I don’t get writers block, but I do get something that’s just about as bad.
Writer’s fatigue, sometimes simply known as burnout.
I can write, that’s not a problem. But sometimes I get tired. I get more than tired, I get weary. Writing becomes a burden. I write in a basement room and some days I can feel that burden descend on my shoulders as I descend the stairs. I know what I have to do, but I have no enthusiasm for doing it.
I only recently came to understand what was happening. I thought I was doing everything right. I had made writing a habit. I have a schedule of protected time. I prepare well and I’m told I tell good stories. So why the fatigue?
The Narrow Way
It’s because I had become too narrow. I thought I was concentrating, but there was a cost. Sure, I did other things, from gardening to walking the dogs to playing video games with my wife. Family events. Elder care. Well-rounded, looked at from the outside. What was missing, though, was things I liked to do. Small things, even silly things. And here’s the most important point.
I had stopped doing those things I liked, but about which I felt guilty if I did them instead of writing.
Do What You Like
Things like playing music, or looking up song lyrics or the histories of bands. Things like following Internet trails. I have this list I started years ago called Dead in My Lifetime. It’s just a list of famous people of interest to me, who have died. It’s an interesting exercise, like looking back at the signposts along the road of my life. I have another list of books and movies that I think my (grown) kids ought to read or see. There’s no immediate writerly benefit to any of this, but I like to do it.
Since I realized this, I decided to set aside protected time to pursue these minor activities. I carve it out of my writing time. I gave myself permission not to write and believe me friends, it feels good. Once a week, I can do the writer version of simply mucking about in boats.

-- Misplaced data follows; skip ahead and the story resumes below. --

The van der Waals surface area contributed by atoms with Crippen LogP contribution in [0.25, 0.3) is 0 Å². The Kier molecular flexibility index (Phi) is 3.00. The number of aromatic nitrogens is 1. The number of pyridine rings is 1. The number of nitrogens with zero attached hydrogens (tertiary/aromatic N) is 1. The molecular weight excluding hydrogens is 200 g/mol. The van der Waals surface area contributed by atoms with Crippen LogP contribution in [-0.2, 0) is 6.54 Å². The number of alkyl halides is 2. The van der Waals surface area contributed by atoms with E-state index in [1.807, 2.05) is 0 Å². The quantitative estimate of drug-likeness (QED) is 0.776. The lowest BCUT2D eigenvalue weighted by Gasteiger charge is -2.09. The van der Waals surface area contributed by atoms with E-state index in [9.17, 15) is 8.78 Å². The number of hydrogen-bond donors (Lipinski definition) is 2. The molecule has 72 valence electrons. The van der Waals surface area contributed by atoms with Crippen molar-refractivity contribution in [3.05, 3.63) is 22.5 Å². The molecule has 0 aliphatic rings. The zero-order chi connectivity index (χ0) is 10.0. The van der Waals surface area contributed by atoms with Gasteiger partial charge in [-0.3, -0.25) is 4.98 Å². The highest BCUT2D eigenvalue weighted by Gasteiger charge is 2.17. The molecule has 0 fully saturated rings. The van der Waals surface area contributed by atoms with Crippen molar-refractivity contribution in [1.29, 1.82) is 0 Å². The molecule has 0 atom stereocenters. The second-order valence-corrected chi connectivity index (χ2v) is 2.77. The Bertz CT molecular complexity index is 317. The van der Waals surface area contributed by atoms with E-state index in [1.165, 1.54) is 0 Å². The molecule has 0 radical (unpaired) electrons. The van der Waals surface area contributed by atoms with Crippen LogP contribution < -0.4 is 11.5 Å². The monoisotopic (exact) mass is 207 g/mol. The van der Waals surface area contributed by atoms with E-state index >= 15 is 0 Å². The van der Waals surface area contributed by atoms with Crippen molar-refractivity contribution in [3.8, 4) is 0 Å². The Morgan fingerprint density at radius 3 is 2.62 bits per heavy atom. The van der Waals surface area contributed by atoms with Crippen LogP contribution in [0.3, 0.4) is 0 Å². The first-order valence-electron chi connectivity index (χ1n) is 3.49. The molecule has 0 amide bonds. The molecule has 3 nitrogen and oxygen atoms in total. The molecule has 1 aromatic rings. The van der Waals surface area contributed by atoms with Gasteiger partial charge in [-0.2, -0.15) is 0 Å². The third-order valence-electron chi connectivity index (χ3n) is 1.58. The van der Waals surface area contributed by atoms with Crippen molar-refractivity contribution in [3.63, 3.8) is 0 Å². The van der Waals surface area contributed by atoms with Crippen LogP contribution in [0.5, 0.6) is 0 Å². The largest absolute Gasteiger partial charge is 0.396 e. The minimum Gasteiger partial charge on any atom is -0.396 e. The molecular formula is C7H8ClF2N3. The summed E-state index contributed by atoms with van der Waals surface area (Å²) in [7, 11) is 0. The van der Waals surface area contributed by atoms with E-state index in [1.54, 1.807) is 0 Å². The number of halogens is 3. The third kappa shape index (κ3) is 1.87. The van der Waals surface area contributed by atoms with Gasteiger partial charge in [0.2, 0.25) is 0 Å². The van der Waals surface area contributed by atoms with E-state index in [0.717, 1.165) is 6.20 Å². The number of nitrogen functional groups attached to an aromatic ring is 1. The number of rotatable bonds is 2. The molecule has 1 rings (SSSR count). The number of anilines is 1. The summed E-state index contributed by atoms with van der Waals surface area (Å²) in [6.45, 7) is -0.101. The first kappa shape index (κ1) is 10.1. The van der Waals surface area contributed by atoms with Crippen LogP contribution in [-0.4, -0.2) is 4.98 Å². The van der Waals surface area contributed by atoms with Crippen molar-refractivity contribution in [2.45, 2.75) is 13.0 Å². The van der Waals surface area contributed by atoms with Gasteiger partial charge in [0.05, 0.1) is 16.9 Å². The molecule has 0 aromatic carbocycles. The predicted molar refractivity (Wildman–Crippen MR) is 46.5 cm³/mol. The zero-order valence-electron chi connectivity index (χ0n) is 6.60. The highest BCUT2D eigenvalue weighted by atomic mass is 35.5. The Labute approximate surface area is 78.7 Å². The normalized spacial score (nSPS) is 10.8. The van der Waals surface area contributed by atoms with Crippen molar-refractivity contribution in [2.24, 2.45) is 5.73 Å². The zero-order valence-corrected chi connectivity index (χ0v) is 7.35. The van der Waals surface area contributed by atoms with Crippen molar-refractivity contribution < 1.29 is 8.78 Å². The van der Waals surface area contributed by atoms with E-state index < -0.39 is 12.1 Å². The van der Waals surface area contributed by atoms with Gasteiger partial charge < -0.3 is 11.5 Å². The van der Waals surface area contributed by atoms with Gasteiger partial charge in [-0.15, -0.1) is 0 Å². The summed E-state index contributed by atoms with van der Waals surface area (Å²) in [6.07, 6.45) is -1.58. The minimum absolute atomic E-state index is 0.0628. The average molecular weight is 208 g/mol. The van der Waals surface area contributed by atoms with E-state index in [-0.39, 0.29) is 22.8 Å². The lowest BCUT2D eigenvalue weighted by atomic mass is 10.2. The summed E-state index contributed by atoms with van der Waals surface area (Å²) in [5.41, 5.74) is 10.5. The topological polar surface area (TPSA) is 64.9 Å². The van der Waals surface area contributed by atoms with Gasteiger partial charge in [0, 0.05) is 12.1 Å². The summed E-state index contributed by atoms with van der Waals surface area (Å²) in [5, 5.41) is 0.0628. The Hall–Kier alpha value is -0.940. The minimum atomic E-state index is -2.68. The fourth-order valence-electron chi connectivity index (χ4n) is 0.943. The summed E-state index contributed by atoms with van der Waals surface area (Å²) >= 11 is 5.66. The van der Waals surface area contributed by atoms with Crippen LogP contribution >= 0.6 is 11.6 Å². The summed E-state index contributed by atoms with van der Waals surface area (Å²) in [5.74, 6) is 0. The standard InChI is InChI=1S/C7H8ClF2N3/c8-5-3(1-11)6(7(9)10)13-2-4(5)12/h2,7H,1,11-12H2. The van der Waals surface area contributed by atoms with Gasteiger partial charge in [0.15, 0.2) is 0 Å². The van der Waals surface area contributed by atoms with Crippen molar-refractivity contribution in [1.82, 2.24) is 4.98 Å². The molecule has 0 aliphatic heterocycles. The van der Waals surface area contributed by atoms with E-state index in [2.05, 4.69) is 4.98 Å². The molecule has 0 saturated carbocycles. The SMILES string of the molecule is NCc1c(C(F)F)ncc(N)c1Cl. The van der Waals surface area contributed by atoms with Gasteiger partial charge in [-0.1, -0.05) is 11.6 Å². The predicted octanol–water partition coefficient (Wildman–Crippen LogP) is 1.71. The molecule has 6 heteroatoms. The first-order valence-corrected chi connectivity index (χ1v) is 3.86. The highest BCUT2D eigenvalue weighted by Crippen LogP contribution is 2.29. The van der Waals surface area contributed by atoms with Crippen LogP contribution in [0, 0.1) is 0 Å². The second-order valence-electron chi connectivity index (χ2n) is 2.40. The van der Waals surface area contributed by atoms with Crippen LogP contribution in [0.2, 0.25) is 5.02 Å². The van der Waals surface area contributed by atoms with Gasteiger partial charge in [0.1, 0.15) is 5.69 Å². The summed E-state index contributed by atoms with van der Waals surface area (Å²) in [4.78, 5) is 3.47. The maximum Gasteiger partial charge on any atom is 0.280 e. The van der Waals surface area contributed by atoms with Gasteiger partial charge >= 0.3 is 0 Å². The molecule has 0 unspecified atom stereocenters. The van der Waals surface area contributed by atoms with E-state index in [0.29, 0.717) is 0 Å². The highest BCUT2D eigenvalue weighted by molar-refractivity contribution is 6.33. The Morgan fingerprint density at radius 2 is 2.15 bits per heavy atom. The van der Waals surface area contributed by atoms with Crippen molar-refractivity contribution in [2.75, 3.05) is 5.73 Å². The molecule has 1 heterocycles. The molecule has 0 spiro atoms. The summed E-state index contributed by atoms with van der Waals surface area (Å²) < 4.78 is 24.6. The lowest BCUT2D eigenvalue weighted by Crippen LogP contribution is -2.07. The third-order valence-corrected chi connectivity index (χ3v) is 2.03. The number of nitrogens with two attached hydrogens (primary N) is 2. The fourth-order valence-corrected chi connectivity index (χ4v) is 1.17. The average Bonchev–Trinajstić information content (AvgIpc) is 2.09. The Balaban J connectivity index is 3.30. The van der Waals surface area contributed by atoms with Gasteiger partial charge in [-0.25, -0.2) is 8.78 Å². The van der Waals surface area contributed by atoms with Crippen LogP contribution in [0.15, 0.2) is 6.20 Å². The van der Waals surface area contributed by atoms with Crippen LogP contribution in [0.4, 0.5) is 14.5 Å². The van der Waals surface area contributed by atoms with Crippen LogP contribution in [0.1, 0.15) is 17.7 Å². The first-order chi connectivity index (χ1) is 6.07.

It can be anything that means something to you. I see plenty of recommendations for physical exercise, and I suppose that works, but don’t overlook the mental or spiritual side. Whatever it is, if you are feeling writer’s fatigue, consider setting aside some time to do it. For me, it’s one afternoon a week. It could just as well be an hour. It’s goofing time. Unproductive? Sure, if the only thing you believe in is word count. But I view it as a break. It’s a reward for being diligent on those other days. It is, really and truly, a form of nourishment.
What Others Say
Now, none of the above is particularly original. Search on writers fatigue and you’ll get plenty of hits. You will also notice that many have to do with physical fatigue (poor posture, carpal tunnel, etc.). And many can be lumped under the heading of “try doing something else for a while.” Here are a couple of those:
Rather fewer talk about other manifestations of fatigue, spiritual and mental. I like this one, both for its context and for its specific suggestions:
In doing the research, I came away with a better understanding that there are several different kinds of fatigue, several different ways we can become blocked. Being able to identify the problem is key, for the solutions are already out there.
For Further Discussion
1. Maybe there’s no difference between doing family activities and doing personal ones. What do you see as the benefits of each in dealing with writer’s fatigue?
2. What strategies do you use to keep up your enthusiasm and interest, not just for writing your current project, but also for writing in general?
3. Is there a fantasy aspect to writer’s fatigue? Is there something about the particular kind of writing we do that would create fatigue? Has it happened to you?
About the Author
E.L. Skip Knox is a medieval historian who now writes alternate history fantasy about a place called Altearth. You can read more about that place at altearth.net.